How India runs the world’s biggest election

How India runs the world’s biggest election


The world’s biggest democracy just had
an election. The world’s biggest democratic election It’s a marathon election A mammoth undertaking It’s the world’s biggest exercise in democracy In India, voters picked its central government for the next five years. An eighth of the world’s population was eligible to vote in this election. This year, 2019, there are
900 million eligible voters in India making this the largest Democratic exercise in the history of humanity. But this isn’t a
video about Indian politics, because before India’s people can even cast their vote, the election needs to come to them Polling stations need to be set up
wherever people live. And in one of the largest and most populous countries in the world, that isn’t an easy task. India has to reach voters in coastal cities in
the south, in the rural regions of the west, and jungles to the east and
everywhere in between. And what’s more, they want every Indian
citizen to be within 2 km of a voting station. That’s only about 25 city blocks no matter where you are in the country. It’s an incredibly ambitious
goal and yet, somehow they’re able to do it. This is the biggest election in the
world and I wanted to know how does it work. Every election a team of government
officials and security forces, get on a boat in the east of India to take off
towards this island. They travel about 100 km to get here, all to
securely deliver these Electronic Voting Machines or EVMS, the instrument that
logs India’s votes, the heart of this elaborate election process. India has 2.3 million voting machines
for its 900 million voters. So getting these machines close to every voter is a big logistical undertaking. That’s why India doesn’t have a single Election Day, instead, it’s closer to an election month with multiple phases that last weeks. This process takes more than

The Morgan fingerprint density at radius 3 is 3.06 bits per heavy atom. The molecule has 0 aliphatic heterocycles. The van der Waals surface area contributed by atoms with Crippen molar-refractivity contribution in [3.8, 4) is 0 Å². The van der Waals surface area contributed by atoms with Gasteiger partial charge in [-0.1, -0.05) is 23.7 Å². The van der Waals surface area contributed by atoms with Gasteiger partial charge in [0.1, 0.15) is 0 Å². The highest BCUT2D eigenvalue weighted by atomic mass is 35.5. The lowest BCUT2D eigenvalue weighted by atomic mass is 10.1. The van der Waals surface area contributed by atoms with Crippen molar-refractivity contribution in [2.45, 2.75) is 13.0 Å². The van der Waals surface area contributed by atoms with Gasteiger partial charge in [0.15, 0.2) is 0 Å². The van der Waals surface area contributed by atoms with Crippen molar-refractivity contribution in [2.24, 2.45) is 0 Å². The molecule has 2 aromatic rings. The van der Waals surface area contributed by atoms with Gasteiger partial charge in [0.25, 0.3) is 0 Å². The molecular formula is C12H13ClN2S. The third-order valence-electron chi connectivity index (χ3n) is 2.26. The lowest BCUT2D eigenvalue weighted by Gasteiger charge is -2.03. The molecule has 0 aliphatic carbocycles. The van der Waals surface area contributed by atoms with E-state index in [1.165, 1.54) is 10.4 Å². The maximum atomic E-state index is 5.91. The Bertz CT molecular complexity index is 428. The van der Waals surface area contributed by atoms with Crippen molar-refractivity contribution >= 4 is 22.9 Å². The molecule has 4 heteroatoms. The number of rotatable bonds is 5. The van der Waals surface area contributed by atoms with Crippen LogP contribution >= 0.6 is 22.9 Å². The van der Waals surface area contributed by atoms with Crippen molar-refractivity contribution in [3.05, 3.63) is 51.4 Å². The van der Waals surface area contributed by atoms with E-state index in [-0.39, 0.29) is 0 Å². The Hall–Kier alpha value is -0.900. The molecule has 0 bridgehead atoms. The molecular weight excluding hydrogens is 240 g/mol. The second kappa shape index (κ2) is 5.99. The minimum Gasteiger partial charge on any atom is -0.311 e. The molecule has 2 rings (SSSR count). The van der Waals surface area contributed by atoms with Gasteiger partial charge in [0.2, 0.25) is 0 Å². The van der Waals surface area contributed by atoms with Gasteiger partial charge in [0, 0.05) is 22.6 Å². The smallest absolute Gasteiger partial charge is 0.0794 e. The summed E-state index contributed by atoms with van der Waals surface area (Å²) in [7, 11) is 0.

11 million election officials and security forces, who move from polling station to polling station to polling station from densely populated cities to the rural areas where the majority of Indians live. Once on the island with the EVMs, officials pile on to bike carts and head towards the polling station. Once they arrive, they begin setting
everything up for the vote . On Election Day, voters line up, cast their vote, and get
their fingers inked to prevent double voting. This is where the process ends
for the voters, but for the election officials this is just the beginning. Driving a boat out to a remote island is just one of many ways that officials reach every voter. India’s vast and diverse terrain requires transportation methods of all kinds, like in the jungles
of this northern state where elephants transport voting machines to reach a
remote town or in the Himalayas where officials hike for hours to bring EVMS
for election day. Helicopters, trains, they even use camels. But what makes India’s elections so impressive isn’t just how they reach everyone in such a big country, that’s just half the battle. It’s also the ways they try to include voters of all backgrounds into the process, a challenge that has been a part of India’s elections since the very beginning. India has 22 official languages and hundreds of dialects and when India became an independent nation, less than a quarter of the population could read and write. The newly formed Election Commission of India created a range of symbols to correspond to each political party, like an elephant, a lotus, a hand or even an alarm clock so that from the beginning all people regardless of literacy level and language could vote with confidence. Since 1947, the literacy
rate has increased significantly, but it’s still only 75 percent, so these
symbols are still useful to many when casting a vote. But this is a massive sprawling operation and over the years it’s run
into some pretty serious problems like allegations of election rigging and
problems with a practice called booth capture, where gangs actually take over
polling stations and tamper with the elections. It’s partly because of these problems that the Commission introduced these voting machines in the 1990s. It also increased security around the elections. These efforts to include all voters and protect elections seem to be working. In 2019, India saw the highest
voter turnout yet and for the first time women voted just as much as men. India’s elections are only getting bigger and more complicated. India has one of the fastest growing populations in the world. and in 2020, young people will make up
more than a third of the country. This is the biggest election in the